When you think of Qualcomm these days, chances are you are either thinking about Broadcom’s hostile attempts to buy the company or its mobile chips, which power most Android-based smartphones. Chances are we’ll hear quite a bit more about the former in the near future, but beside mobile chips, Qualcomm has also spent the last few years on bringing its chips to a wider range of platforms. Indeed, it’s now selling more than a million chips per day for IoT solutions.
Today, it’s extending this ecosystem with the launch of a new embedded platform for IoT edge applications that rounds out the company’s IoT offerings with low- and mid-tier chips.
The new Snapdragon 820E platform provides the kind of computing power that you would expect from modern smartphones. Like with its mobile chips, the 800 designation highlights that this is a premium product. Until now, Qualcomm’s embedded systems centered around the 410E and 600E embedded platforms. Those are not going away, but for solutions where computing power at the edge matters, chances are that most developers will now opt for the more powerful and fully featured 820E platform.
As Qualcomm Director of Product Management Leon Farasati told me ahead of today’s announcement, the company tends to take its mobile chips and then bring those advances to its embedded systems. That means a system like the 820E will feature a 64-bit ARMv8 quad-core Kyro CPU, for example, with build-in 3D graphics support thanks to an Adreno 530 GPU. It’ll also feature a Qualcomm Hexagon 680 signal processor for media playback and image processing in drones and robots, for example. In addition, the platform offers the usual Bluetooth/WiFi connectivity and optional GPS support, as well as multi-channel audio.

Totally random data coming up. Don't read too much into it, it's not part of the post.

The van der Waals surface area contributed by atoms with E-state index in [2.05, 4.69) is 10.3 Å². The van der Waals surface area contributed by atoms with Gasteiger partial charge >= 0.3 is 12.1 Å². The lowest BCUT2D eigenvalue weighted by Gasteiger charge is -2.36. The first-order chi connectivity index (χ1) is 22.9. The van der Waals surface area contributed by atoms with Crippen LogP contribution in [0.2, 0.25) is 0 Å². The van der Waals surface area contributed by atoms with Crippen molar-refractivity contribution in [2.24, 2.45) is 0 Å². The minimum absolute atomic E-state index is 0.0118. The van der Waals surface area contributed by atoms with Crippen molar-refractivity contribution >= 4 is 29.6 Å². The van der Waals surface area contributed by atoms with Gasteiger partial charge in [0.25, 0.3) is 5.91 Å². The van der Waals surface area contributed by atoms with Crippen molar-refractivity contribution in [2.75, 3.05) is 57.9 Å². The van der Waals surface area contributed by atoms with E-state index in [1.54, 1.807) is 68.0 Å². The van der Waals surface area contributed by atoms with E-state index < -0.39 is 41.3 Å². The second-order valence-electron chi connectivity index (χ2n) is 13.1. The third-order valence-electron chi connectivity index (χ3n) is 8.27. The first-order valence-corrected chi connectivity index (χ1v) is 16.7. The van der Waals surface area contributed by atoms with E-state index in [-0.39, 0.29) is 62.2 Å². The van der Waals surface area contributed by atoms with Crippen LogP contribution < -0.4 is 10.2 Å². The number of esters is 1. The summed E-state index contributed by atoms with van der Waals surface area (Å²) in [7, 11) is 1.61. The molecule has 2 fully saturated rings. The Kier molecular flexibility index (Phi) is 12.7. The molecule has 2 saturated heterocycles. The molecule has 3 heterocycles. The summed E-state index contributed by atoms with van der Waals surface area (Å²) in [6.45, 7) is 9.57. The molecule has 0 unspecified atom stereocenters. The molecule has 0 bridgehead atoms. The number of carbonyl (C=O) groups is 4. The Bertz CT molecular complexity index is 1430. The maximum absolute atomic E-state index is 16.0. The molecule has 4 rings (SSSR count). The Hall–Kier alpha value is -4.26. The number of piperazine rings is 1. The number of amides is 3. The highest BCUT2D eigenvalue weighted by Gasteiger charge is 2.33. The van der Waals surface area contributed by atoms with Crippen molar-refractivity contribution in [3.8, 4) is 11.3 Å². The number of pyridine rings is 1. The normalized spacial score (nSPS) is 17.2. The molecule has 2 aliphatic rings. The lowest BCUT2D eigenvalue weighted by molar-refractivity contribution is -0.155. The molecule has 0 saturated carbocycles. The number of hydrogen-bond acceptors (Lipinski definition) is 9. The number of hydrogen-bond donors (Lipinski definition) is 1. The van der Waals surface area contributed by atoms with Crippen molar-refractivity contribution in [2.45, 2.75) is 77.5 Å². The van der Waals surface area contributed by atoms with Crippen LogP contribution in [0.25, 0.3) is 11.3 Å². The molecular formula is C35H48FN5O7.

What’s maybe even more interesting, though, is that Qualcomm has also partnered with Arrow Electronics to launch a new development board for developers (the DragonBoard 820c). The board is compatible with the open 96Boards specs, so the board will be able to work with plenty of accessories right from the start.
As Farasati noted, most IoT developers don’t need the latest and greatest chips (though they surely appreciate them), but they do want to know that the platform they are building on will be supported in the long run.High-end smartphone chips have a lifespan of maybe a year or two, but in that time, a manufacturer has maybe gone from prototyping to being ready to manufacturing an IoT product. Arrow, however, says that it will support the 820c board for ten years.
While the 820E platform is mostly meant for startups and OEMs who want to fast-track the development of their embedded devices, the DragonBoard will also likely appeal to hobbyists and students. With the DragonBoard 410c, Qualcomm already offers a similar solution, though without the same amount of processing power as the flagship 820c board. Students have used that platform to build machine learning-enabled canes and voice-controlled virtual assistants that live in small 3D-printed houses, for example.